This policy brief is part of our Home for Good series. You can find more about the Home for Good project here.
Once considered a short-term housing option primarily for young adults, the private rental housing sector now accommodates 27 per cent of all households in Australia, with residents renting for much longer periods than in previous decades.
With diverse housing types covering a geographical range from urban to rural, the private rental sector can work well for the 6.3 million renters who can afford it. But for the 2.65 million Australians that qualify as low income renters, housing insecurity is a significant and growing problem.
As part of a complex housing continuum, private rental housing in Australia has changed significantly over recent decades, affected by steep increases in property values due to domestic and global policy trends.
In a cultural narrative that frames housing as a financial asset, the residential rental market is structured to incentivise investors, most of whom fall into the top three quintiles of income distribution, while largely failing tenants, most of whom are in the bottom 40 per cent of earners.
Within debates around rental housing affordability, older Australians are often characterised as “cashed-up retirees”, hell-bent on maximising their wealth through property assets. The reality is more complex.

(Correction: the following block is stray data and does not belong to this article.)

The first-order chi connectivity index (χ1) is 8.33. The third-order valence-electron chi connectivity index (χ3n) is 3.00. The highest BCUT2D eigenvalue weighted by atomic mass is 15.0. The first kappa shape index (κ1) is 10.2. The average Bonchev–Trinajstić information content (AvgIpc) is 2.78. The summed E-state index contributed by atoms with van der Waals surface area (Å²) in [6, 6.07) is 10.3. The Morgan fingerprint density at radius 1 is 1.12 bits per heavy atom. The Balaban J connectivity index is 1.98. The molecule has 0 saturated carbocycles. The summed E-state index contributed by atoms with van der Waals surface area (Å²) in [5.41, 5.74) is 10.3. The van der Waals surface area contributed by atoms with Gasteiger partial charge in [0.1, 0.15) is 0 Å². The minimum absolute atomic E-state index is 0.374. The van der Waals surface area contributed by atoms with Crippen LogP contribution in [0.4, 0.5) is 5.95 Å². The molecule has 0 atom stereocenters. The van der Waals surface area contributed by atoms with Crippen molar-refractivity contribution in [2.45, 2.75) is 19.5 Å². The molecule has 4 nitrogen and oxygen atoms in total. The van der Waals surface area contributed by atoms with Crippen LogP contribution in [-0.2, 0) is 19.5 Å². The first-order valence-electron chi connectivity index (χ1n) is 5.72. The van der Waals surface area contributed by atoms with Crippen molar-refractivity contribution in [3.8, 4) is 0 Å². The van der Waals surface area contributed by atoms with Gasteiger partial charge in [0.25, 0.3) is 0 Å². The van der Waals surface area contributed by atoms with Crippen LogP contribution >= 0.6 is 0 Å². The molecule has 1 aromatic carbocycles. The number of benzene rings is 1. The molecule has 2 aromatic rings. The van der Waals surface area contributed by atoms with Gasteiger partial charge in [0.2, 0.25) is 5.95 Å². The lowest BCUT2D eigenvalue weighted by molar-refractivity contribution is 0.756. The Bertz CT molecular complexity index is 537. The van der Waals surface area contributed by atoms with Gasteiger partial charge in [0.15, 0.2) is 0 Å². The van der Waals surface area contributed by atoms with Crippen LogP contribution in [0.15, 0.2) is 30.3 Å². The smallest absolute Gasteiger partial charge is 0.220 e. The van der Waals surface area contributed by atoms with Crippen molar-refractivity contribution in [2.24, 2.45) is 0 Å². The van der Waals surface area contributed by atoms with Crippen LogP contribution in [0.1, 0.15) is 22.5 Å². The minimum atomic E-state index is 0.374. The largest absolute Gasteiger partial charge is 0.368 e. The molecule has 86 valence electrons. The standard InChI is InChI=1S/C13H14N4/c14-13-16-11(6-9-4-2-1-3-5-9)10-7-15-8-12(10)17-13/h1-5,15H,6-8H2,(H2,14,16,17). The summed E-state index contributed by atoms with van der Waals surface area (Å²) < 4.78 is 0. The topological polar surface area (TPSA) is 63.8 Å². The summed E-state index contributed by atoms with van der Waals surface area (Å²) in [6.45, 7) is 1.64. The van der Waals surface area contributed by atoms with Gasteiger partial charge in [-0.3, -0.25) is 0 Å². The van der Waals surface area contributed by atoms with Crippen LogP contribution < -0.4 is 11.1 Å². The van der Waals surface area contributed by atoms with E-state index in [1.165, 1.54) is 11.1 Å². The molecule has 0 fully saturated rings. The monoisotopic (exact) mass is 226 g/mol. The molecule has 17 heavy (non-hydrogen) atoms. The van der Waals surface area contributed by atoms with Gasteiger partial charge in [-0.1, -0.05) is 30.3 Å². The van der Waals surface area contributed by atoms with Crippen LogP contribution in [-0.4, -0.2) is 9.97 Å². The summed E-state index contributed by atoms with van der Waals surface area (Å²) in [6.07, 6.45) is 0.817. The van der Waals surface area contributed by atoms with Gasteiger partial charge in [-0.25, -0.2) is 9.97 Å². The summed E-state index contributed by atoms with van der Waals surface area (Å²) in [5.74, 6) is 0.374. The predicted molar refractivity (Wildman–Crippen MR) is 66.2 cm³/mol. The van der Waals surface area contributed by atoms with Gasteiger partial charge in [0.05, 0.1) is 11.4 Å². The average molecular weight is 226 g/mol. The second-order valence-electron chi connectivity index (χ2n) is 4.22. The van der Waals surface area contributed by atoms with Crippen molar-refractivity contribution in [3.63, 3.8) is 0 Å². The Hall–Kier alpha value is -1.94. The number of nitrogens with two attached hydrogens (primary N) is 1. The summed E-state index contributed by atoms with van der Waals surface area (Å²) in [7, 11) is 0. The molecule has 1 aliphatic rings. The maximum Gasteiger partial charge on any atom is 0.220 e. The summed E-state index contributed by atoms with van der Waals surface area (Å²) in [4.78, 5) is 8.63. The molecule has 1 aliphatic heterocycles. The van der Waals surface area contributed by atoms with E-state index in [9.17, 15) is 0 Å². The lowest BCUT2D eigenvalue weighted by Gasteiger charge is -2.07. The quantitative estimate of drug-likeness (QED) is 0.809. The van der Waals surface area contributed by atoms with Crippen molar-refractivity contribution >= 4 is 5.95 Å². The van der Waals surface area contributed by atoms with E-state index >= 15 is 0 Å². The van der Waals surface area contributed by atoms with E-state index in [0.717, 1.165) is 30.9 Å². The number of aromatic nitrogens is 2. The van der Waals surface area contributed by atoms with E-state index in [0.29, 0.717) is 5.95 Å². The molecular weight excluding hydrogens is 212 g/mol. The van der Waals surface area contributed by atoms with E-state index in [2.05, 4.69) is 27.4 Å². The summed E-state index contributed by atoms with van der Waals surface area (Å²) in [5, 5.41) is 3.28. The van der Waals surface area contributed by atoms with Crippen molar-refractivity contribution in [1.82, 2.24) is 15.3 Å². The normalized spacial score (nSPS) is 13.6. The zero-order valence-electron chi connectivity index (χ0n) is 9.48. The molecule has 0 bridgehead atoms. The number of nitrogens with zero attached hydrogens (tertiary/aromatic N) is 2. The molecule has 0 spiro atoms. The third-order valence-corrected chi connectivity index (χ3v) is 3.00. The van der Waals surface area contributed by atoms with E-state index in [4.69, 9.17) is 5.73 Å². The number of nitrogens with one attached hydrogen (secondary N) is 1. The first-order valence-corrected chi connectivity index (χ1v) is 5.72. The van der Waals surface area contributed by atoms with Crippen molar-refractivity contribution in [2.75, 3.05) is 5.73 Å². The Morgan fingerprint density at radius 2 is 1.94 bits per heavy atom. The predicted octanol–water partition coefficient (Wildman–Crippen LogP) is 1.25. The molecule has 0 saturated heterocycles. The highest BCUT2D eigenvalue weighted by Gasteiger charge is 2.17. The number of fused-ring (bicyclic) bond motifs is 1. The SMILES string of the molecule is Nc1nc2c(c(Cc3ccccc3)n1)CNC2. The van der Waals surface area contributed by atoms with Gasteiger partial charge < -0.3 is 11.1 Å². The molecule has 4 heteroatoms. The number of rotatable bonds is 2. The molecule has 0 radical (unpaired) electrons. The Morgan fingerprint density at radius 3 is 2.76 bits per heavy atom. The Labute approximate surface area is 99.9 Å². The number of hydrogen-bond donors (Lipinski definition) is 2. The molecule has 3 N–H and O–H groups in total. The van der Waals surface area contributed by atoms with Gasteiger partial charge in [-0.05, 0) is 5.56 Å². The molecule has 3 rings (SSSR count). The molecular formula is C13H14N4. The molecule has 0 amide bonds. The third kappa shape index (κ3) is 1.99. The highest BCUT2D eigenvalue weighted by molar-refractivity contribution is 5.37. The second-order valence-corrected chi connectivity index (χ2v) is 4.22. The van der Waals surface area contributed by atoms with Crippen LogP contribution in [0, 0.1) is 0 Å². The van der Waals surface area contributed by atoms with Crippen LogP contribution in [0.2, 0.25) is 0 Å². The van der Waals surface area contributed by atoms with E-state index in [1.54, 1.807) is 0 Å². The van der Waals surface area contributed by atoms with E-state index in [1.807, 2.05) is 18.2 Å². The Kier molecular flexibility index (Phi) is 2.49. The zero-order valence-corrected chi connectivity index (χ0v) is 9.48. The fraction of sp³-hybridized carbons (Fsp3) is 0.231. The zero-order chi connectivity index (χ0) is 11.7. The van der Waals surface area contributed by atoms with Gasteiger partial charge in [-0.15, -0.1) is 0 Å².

As a demographic, older Australians hold more housing wealth than younger people, but home ownership in retirement is in decline. Australians face mortgage rates 600% higher than 30 years ago, and factors ranging from unaffordability to family breakdown are increasingly driving people into the private rental sector, particularly older single women. The surge in demand for affordable housing means one third of Australians now live in private rental accommodation, equalling rates of home ownership.
Where state-subsidised ‘public’ housing once provided a safety net, a notable withdrawal of government investment has taken place over the past two decades, leaving increasing numbers of Australians experiencing housing insecurity and vulnerable to homelessness.
While housing insecurity does not discriminate by age, it does have particular implications as we age. Understanding this, The Australian Centre for Social Innovation’s (TACSI) Future of Home initiative and Per Capita’s Centre for Applied Policy in Positive Ageing (CAPPA) are providing clarity on how the current configuration of Australia’s housing system can act as a barrier to achieving a home for good in older age.
The precariousness of private rental housing in Australia has come sharply into focus in the context of the coronavirus pandemic. In March 2020, Prime Minister Scott Morrison announced “relief can be provided for tenants…in hardship conditions…ensuring that tenancy legislation is protecting those tenants over the next six months.” This acknowledges the housing insecurity that many private tenants face every day.
This policy brief, the second in a series looking at housing options for an ageing population, draws on the work of Per Capita and TACSI, to explore and propose new and innovative pathways for housing, including private rental housing.